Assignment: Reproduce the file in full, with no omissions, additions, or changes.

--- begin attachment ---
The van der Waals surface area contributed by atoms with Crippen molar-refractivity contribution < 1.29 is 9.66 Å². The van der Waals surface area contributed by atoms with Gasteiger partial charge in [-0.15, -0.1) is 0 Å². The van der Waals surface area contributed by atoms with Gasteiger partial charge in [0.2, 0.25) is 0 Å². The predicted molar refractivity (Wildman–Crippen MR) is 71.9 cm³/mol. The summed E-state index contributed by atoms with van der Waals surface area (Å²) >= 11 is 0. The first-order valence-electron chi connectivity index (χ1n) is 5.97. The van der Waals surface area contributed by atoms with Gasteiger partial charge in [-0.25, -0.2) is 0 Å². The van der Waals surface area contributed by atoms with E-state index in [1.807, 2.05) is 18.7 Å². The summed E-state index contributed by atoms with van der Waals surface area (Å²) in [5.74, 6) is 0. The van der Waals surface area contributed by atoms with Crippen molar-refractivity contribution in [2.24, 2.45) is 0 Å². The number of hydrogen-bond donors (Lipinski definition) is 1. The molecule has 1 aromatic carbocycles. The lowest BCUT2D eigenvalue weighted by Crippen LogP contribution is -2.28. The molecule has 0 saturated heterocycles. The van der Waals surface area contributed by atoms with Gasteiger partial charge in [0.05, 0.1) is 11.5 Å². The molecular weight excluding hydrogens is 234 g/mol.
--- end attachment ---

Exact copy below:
The van der Waals surface area contributed by atoms with Crippen molar-refractivity contribution < 1.29 is 9.66 Å². The van der Waals surface area contributed by atoms with Gasteiger partial charge in [-0.15, -0.1) is 0 Å². The van der Waals surface area contributed by atoms with Gasteiger partial charge in [0.2, 0.25) is 0 Å². The predicted molar refractivity (Wildman–Crippen MR) is 71.9 cm³/mol. The summed E-state index contributed by atoms with van der Waals surface area (Å²) >= 11 is 0. The first-order valence-electron chi connectivity index (χ1n) is 5.97. The van der Waals surface area contributed by atoms with Gasteiger partial charge in [-0.25, -0.2) is 0 Å². The van der Waals surface area contributed by atoms with E-state index in [1.807, 2.05) is 18.7 Å². The summed E-state index contributed by atoms with van der Waals surface area (Å²) in [5.74, 6) is 0. The van der Waals surface area contributed by atoms with Crippen molar-refractivity contribution in [2.24, 2.45) is 0 Å². The number of hydrogen-bond donors (Lipinski definition) is 1. The molecule has 1 aromatic carbocycles. The lowest BCUT2D eigenvalue weighted by Crippen LogP contribution is -2.28. The molecule has 0 saturated heterocycles. The van der Waals surface area contributed by atoms with Gasteiger partial charge in [0.05, 0.1) is 11.5 Å². The molecular weight excluding hydrogens is 234 g/mol.